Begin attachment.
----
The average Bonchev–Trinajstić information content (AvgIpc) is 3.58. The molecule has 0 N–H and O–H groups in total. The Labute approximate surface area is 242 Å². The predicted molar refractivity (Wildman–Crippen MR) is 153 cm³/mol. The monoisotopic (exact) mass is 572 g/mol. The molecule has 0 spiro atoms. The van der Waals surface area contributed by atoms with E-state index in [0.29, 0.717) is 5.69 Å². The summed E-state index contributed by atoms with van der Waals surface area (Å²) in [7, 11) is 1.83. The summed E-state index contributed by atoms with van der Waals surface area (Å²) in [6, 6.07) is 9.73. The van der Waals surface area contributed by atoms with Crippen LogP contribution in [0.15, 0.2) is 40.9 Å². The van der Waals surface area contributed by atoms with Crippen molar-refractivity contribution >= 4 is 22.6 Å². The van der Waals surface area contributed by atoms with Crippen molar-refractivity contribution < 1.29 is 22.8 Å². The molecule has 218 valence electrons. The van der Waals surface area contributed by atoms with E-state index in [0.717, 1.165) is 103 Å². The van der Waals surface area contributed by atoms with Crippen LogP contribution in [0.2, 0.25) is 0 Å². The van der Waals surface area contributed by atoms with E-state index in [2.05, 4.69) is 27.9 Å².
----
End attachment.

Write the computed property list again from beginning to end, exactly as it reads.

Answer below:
The average Bonchev–Trinajstić information content (AvgIpc) is 3.58. The molecule has 0 N–H and O–H groups in total. The Labute approximate surface area is 242 Å². The predicted molar refractivity (Wildman–Crippen MR) is 153 cm³/mol. The monoisotopic (exact) mass is 572 g/mol. The molecule has 0 spiro atoms. The van der Waals surface area contributed by atoms with E-state index in [0.29, 0.717) is 5.69 Å². The summed E-state index contributed by atoms with van der Waals surface area (Å²) in [7, 11) is 1.83. The summed E-state index contributed by atoms with van der Waals surface area (Å²) in [6, 6.07) is 9.73. The van der Waals surface area contributed by atoms with Crippen LogP contribution in [0.15, 0.2) is 40.9 Å². The van der Waals surface area contributed by atoms with Crippen molar-refractivity contribution >= 4 is 22.6 Å². The van der Waals surface area contributed by atoms with Crippen molar-refractivity contribution < 1.29 is 22.8 Å². The molecule has 218 valence electrons. The van der Waals surface area contributed by atoms with E-state index in [0.717, 1.165) is 103 Å². The van der Waals surface area contributed by atoms with Crippen LogP contribution in [0.2, 0.25) is 0 Å². The van der Waals surface area contributed by atoms with E-state index in [2.05, 4.69) is 27.9 Å².